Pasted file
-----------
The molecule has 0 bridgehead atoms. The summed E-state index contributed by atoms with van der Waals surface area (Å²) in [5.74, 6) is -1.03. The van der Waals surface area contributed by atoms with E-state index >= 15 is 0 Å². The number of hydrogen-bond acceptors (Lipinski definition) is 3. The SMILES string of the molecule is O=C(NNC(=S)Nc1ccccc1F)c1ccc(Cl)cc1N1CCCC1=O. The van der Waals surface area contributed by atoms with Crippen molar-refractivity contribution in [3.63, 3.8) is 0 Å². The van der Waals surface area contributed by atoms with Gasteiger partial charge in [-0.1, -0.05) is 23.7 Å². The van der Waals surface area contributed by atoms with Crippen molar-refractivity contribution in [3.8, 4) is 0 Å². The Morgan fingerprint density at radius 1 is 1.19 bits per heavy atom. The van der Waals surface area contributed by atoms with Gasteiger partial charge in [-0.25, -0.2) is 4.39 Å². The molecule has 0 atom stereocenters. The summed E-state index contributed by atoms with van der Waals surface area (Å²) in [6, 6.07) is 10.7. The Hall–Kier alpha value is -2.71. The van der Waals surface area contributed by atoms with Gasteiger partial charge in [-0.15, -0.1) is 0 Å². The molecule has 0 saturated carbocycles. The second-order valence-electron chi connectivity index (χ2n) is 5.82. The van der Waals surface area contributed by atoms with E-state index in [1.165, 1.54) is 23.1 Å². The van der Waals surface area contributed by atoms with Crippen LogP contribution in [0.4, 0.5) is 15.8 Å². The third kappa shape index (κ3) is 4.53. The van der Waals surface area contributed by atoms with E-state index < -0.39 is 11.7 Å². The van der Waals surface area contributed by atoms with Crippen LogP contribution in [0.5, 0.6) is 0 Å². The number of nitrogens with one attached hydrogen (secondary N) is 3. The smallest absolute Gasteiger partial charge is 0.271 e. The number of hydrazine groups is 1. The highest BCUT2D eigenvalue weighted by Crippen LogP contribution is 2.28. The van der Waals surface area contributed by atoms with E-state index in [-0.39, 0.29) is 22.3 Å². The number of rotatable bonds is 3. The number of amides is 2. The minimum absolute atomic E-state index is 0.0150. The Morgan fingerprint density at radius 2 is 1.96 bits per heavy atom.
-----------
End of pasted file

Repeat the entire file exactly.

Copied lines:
The molecule has 0 bridgehead atoms. The summed E-state index contributed by atoms with van der Waals surface area (Å²) in [5.74, 6) is -1.03. The van der Waals surface area contributed by atoms with E-state index >= 15 is 0 Å². The number of hydrogen-bond acceptors (Lipinski definition) is 3. The SMILES string of the molecule is O=C(NNC(=S)Nc1ccccc1F)c1ccc(Cl)cc1N1CCCC1=O. The van der Waals surface area contributed by atoms with Crippen molar-refractivity contribution in [3.63, 3.8) is 0 Å². The van der Waals surface area contributed by atoms with Gasteiger partial charge in [-0.1, -0.05) is 23.7 Å². The van der Waals surface area contributed by atoms with Crippen molar-refractivity contribution in [3.8, 4) is 0 Å². The Morgan fingerprint density at radius 1 is 1.19 bits per heavy atom. The van der Waals surface area contributed by atoms with Gasteiger partial charge in [-0.25, -0.2) is 4.39 Å². The molecule has 0 atom stereocenters. The summed E-state index contributed by atoms with van der Waals surface area (Å²) in [6, 6.07) is 10.7. The Hall–Kier alpha value is -2.71. The van der Waals surface area contributed by atoms with Gasteiger partial charge in [-0.15, -0.1) is 0 Å². The molecule has 0 saturated carbocycles. The second-order valence-electron chi connectivity index (χ2n) is 5.82. The van der Waals surface area contributed by atoms with E-state index in [1.165, 1.54) is 23.1 Å². The van der Waals surface area contributed by atoms with Crippen LogP contribution in [0.4, 0.5) is 15.8 Å². The third kappa shape index (κ3) is 4.53. The van der Waals surface area contributed by atoms with E-state index < -0.39 is 11.7 Å². The van der Waals surface area contributed by atoms with Crippen LogP contribution in [0.5, 0.6) is 0 Å². The number of nitrogens with one attached hydrogen (secondary N) is 3. The smallest absolute Gasteiger partial charge is 0.271 e. The number of hydrazine groups is 1. The highest BCUT2D eigenvalue weighted by Crippen LogP contribution is 2.28. The van der Waals surface area contributed by atoms with E-state index in [-0.39, 0.29) is 22.3 Å². The number of rotatable bonds is 3. The number of amides is 2. The minimum absolute atomic E-state index is 0.0150. The Morgan fingerprint density at radius 2 is 1.96 bits per heavy atom.